By Senator Gustavo Rivera, via Urban Matters
Thousands of asylum seekers from Central and South America have been unscrupulously bused to New York from border states, primarily Texas, often under false pretenses over the last few months. I’m proud that New York is welcoming them to a city built by immigrants and working to uphold our historic “right to shelter” laws. This is also a solemn opportunity to confront the failures of our shelter system, to help tens of thousands of homeless New Yorkers, and many more on the brink of losing their homes, to find affordable, stable housing, and to operationalize housing as a human right.
In the midst of this compounding humanitarian crisis, Mayor Eric Adams and his administration are implementing extraordinary measures to provide shelter to this incoming population, with many leaders across the city rightfully criticizing flaws in these plans. As the City worked to set up Humanitarian Emergency Response and Relief Centers (HERRC) at the Orchard Beach parking lot in The Bronx, I joined many colleagues to denounce these tent shelters. When the area intended for the tents flooded, the tent shelter was relocated to Randall’s Island. Upon this announcement, I wrote a letter with State Senator Jessica Ramos, Assembly Member Jessica Gonzalez-Rojas, and Council Member Shahana Hanif, who chairs the Council’s Immigration Committee, to the mayor, making clear that tents were not habitable or acceptable temporary shelters.
We delivered a comprehensive policy platform to address the immediate housing needs of the migrants and the ongoing housing needs of New Yorkers. As the weather gets colder, it should be apparent to all of us that erecting tents for congregate shelter is not how we should be focusing our limited resources. As we bundle up and stay inside, we cannot forget the New Yorkers who don’t have a safe, indoor space to call home.
Homeless New Yorkers have long advocated for a decrease in the average length of shelter stays, which has ballooned in recent years due to unnecessary barriers to permanent housing placement and underinvestment in stable, deeply affordable housing. In our letter to the mayor, we outlined ways to address the bottleneck in our housing placement process. For instance, when a household receives a City Family Homelessness & Eviction Prevention Supplement (CityFHEPS) rent voucher, the prospect of having rent money guaranteed each month is a huge relief. Then come the denials. It is exceedingly difficult to find a landlord who will accept the voucher, despite it being illegal to discriminate against rental vouchers or other forms of rental assistance.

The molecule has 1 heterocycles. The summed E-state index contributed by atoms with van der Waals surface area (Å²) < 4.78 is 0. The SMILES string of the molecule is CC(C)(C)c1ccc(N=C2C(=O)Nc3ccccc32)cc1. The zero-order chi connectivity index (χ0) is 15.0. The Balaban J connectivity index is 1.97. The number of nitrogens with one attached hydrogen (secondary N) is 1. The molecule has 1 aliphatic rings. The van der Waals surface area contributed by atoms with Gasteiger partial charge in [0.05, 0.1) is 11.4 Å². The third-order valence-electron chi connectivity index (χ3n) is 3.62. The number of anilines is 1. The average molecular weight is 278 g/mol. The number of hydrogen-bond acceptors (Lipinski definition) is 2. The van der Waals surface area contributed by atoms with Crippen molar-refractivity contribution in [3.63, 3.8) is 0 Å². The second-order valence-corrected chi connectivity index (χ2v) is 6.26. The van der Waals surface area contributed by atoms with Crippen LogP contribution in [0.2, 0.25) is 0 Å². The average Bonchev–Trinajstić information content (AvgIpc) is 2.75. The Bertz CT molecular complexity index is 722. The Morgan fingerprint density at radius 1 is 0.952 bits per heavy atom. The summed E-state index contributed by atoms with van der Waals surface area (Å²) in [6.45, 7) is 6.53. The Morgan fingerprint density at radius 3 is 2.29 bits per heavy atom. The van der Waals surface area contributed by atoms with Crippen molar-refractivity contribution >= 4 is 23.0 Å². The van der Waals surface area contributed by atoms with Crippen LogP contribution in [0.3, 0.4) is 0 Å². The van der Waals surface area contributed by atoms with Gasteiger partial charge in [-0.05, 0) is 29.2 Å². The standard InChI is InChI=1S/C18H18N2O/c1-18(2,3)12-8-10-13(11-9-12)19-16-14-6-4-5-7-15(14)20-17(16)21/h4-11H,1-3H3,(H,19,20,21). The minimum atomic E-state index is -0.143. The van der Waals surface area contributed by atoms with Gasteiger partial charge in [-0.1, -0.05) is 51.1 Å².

New York City’s Department of Social Services and Commission on Human Rights need adequate staff to stop such rampant source-of-income discrimination, and enforce the law. The signatories to the letter to the mayor urged the City to ease pressure on the shelter system by fighting for voucher holders, who are often demoralized by illegal discrimination and prolonged stays in shelters, to identify permanent housing. With more staff, these agencies can address the backlog of CityFHEPS as well as Section 8 discrimination cases and finally place these households in permanent homes.
At the State level, we fought for the Emergency Rental Assistance Program (ERAP) to meet the needs of as many New Yorkers as possible with crippling rent arrears due to the financial hardships caused by the onset of the Covid-19 pandemic. That program also included eviction protections for both pending and approved applicants meant to ease the transition when the pandemic-related eviction moratorium ended. Tenants working in good faith to pay rent arrears are being needlessly taken to court. Unfortunately, we’ve seen aggressive scheduling of eviction cases despite there not being enough tenant lawyers to meet the caseload.
Housing Court judges should be proactively upholding tenants’ rights to stays of their cases when they are eligible for ERAP. Housing advocates have been sounding the alarm for months that the court system is effectively voiding New York City residents’ right to counsel and neglecting to advise tenants of these rights, particularly in the busiest Housing Courts, like ours in the Bronx. Our letter called on the mayor to join us in urging court leadership to slow down cases, to ensure lawyers can provide tenants with adequate representation and can assert their rights to stay in their homes.
This humanitarian crisis has taken our city by surprise, with no easy solutions. Many of the calls to action in the letter to the mayor were simply amplifications of what housing experts, service providers, and advocates have been demanding for months, sometimes years. I hope that the City gets the support it needs from the Federal and State governments to take bold, decisive action on housing policies that will help new and longstanding New Yorkers alike. All of us deserve a safe and permanent place to live and courageous solutions to address the housing affordability crisis.